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Levy committee takes new approach at reaching public

October 2, 2013
By J.T. Whitehouse , Town Crier

In about a month, Canfield residents will be casting their vote on a 5.9-mil levy for Canfield Schools. Beginning this month, the levy committee will begin addressing concerns and getting the word out in a new format.

"We are going to stray away from the big town hall meetings," said levy committee co-chair Leo Daprile. "We are planning on Coffee with Leo Daprile events with 10 or 15 people."

He said by having small discussion groups, voters will feel more comfortable and can have a real discussion. The events will include Superintendent Alex Geordan, who will be answering any questions on school operations and funding.

Daprile said he got involved because he was skeptical on whether the district needed the levy. As part of an early committee, he was able to examine the district's books and scrutinize the schools' situation.

"The district cut over $4 million from the annual budget and still ran in the red for this year," he said.

The district continues to operate even with the deficit spending and Daprile explained that it comes from carry over. Every district in the Mahoning Valley has a carry-over amount used to start the following school year. In Canfield, that amount this year ended up being less than in previous years. Daprile said the carry-over funds are still there, but they are diminishing each year. Without new money, the district will eventually have no funds to begin a school year.

Besides ensuring a stable financial balance sheet, Daprile said there are other factors that are important to warrant the levy. He said technology is one area where the district needs new funds.

"Our technology is out of date," he said. "We are still using old computers that were purchased used."

The old computers combined with outdated textbooks is an area that Daprile believes needs addressing. He said with global competition, Canfield students need to be given an advantage of having the kind of education that will prepare them for the future.

He also mentioned the cuts made over the past two years. Some of those programs can be brought back, such as busing.

Geordan said the high school busing was totally eliminated and the kindergarten through eighth-grade busing was cut to quarter-mile stops, meaning kids have to walk to a central pickup location. He said the levy would allow them to bring back high school busing as well as the kindergarten through fourth-grade bus stops.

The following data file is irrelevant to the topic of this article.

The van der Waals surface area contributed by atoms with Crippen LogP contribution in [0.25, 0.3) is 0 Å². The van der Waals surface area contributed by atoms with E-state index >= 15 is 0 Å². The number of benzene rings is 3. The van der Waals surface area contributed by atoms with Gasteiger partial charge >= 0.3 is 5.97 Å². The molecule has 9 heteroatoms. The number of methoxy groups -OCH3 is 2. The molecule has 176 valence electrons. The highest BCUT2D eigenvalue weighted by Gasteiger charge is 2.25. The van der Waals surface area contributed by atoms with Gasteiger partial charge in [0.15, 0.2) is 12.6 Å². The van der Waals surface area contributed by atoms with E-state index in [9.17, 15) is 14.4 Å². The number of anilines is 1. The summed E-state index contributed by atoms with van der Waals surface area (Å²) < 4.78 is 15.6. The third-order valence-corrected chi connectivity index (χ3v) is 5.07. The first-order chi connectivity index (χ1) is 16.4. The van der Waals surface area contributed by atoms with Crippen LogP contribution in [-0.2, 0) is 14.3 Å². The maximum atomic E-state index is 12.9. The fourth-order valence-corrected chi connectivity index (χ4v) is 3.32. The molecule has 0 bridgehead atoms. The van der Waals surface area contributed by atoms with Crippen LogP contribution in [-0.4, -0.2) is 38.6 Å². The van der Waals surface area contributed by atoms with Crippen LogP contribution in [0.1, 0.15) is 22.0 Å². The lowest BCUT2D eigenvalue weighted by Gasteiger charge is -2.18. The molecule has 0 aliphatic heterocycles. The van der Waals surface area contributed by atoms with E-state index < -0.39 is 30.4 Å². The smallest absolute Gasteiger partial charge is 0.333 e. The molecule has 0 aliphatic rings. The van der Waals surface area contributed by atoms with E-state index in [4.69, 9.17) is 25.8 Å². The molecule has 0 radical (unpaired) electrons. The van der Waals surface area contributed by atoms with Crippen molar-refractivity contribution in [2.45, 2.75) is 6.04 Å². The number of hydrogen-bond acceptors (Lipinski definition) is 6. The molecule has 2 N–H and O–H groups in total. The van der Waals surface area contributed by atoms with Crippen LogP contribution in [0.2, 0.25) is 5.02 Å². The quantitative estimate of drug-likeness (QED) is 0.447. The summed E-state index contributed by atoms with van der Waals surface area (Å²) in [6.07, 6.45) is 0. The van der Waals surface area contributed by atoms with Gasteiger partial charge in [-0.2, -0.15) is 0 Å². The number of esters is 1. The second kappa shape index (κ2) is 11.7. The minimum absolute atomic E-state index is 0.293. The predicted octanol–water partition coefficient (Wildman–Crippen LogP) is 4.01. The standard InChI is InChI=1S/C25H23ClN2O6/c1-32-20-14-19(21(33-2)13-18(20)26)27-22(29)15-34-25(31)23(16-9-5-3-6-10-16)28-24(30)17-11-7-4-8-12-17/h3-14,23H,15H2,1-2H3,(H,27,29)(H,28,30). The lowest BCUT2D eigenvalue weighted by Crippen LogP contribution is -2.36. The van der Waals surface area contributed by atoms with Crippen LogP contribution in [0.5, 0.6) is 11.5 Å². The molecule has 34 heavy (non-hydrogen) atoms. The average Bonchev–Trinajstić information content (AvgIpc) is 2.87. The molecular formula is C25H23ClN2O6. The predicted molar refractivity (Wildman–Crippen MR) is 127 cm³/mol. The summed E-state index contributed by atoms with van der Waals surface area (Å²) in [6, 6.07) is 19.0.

The pay-to-play sports would be eliminated as well. Goerdan said it has become a burden to some families.

The levy funds would allow the district to increase course offerings, make technical improvements, and increase security and safety measures within the district as well.

Geordan added that all-day kindergarten could be established and could bring back some Canfield students. He said this year, the district lost 86 students, with a good portion attending all-day kindergarten in open enrollment districts. Many have gone to South Range, which has open enrollment. He explained that the state provides a set amount of funds for each student. While the state considers $5,700 as its cost per student, the district hardly gets half of that money. When a student leaves the district, Geordan said the full $5,700 goes to the district the child attends. In essence, the state gives Canfield a couple thousand, then requires the full $5,700 be sent to the child's new school district.

"All-day kindergarten would cost us $200,000," Geordan said. "We definitely would want to bring that on if the levy passes in November."

He said one problem with the students attending other schools for all-day kindergarten involves the child preferring the other district. When they are ready for first grade, they may just continue there for the rest of their public education.

The need for the levy covers all these issues and can be confusing to some. Daprile said the idea of having small discussion groups should get the truth out to the community and allow them a chance to address their individual concerns. He said the key is "community."

"We want this to be a community campaign," he said. "We don't have school board members on our committee. It is made up entirely of community members and we have so many people jumping on the band wagon to help that it is truly amazing."

Daprile will open his "Coffee with Leo Daprile" events next week, then will plan events all over Canfield during October.



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